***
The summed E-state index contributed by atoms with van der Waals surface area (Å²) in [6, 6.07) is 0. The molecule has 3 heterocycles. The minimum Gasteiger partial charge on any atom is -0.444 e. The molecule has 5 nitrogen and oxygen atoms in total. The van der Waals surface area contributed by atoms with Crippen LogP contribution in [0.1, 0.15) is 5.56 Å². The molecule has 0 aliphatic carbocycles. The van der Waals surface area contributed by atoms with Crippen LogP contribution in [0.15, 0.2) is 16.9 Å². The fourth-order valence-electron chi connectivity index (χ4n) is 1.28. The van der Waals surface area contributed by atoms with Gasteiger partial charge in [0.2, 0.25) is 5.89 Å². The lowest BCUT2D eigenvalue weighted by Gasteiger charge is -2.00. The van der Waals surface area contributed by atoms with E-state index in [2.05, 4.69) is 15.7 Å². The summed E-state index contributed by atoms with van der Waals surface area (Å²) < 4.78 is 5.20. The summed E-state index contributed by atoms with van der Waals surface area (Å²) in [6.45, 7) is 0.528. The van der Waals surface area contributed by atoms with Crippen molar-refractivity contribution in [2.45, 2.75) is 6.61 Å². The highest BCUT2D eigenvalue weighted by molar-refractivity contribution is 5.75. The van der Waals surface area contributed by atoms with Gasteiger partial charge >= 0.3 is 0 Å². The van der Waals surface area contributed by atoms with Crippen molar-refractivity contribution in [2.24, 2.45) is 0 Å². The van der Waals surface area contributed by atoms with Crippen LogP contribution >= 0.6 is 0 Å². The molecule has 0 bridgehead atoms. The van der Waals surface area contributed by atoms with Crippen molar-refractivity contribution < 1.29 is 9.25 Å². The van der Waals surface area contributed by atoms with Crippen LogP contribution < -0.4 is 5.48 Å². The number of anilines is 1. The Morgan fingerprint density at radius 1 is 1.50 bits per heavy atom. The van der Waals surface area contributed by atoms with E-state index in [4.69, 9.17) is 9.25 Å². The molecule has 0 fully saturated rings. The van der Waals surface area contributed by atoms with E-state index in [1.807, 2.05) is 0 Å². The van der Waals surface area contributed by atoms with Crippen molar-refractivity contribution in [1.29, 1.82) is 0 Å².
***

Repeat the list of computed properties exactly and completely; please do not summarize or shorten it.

The summed E-state index contributed by atoms with van der Waals surface area (Å²) in [6, 6.07) is 0. The molecule has 3 heterocycles. The minimum Gasteiger partial charge on any atom is -0.444 e. The molecule has 5 nitrogen and oxygen atoms in total. The van der Waals surface area contributed by atoms with Crippen LogP contribution in [0.1, 0.15) is 5.56 Å². The molecule has 0 aliphatic carbocycles. The van der Waals surface area contributed by atoms with Crippen LogP contribution in [0.15, 0.2) is 16.9 Å². The fourth-order valence-electron chi connectivity index (χ4n) is 1.28. The van der Waals surface area contributed by atoms with Gasteiger partial charge in [0.2, 0.25) is 5.89 Å². The lowest BCUT2D eigenvalue weighted by Gasteiger charge is -2.00. The van der Waals surface area contributed by atoms with E-state index in [2.05, 4.69) is 15.7 Å². The summed E-state index contributed by atoms with van der Waals surface area (Å²) < 4.78 is 5.20. The summed E-state index contributed by atoms with van der Waals surface area (Å²) in [6.45, 7) is 0.528. The van der Waals surface area contributed by atoms with Crippen molar-refractivity contribution in [2.45, 2.75) is 6.61 Å². The highest BCUT2D eigenvalue weighted by molar-refractivity contribution is 5.75. The van der Waals surface area contributed by atoms with Gasteiger partial charge >= 0.3 is 0 Å². The van der Waals surface area contributed by atoms with Crippen molar-refractivity contribution in [2.24, 2.45) is 0 Å². The van der Waals surface area contributed by atoms with Crippen LogP contribution >= 0.6 is 0 Å². The molecule has 0 bridgehead atoms. The van der Waals surface area contributed by atoms with Crippen molar-refractivity contribution < 1.29 is 9.25 Å². The van der Waals surface area contributed by atoms with Crippen LogP contribution < -0.4 is 5.48 Å². The number of anilines is 1. The Morgan fingerprint density at radius 1 is 1.50 bits per heavy atom. The van der Waals surface area contributed by atoms with E-state index in [4.69, 9.17) is 9.25 Å². The molecule has 0 fully saturated rings. The van der Waals surface area contributed by atoms with E-state index in [1.807, 2.05) is 0 Å². The van der Waals surface area contributed by atoms with Crippen molar-refractivity contribution in [1.29, 1.82) is 0 Å².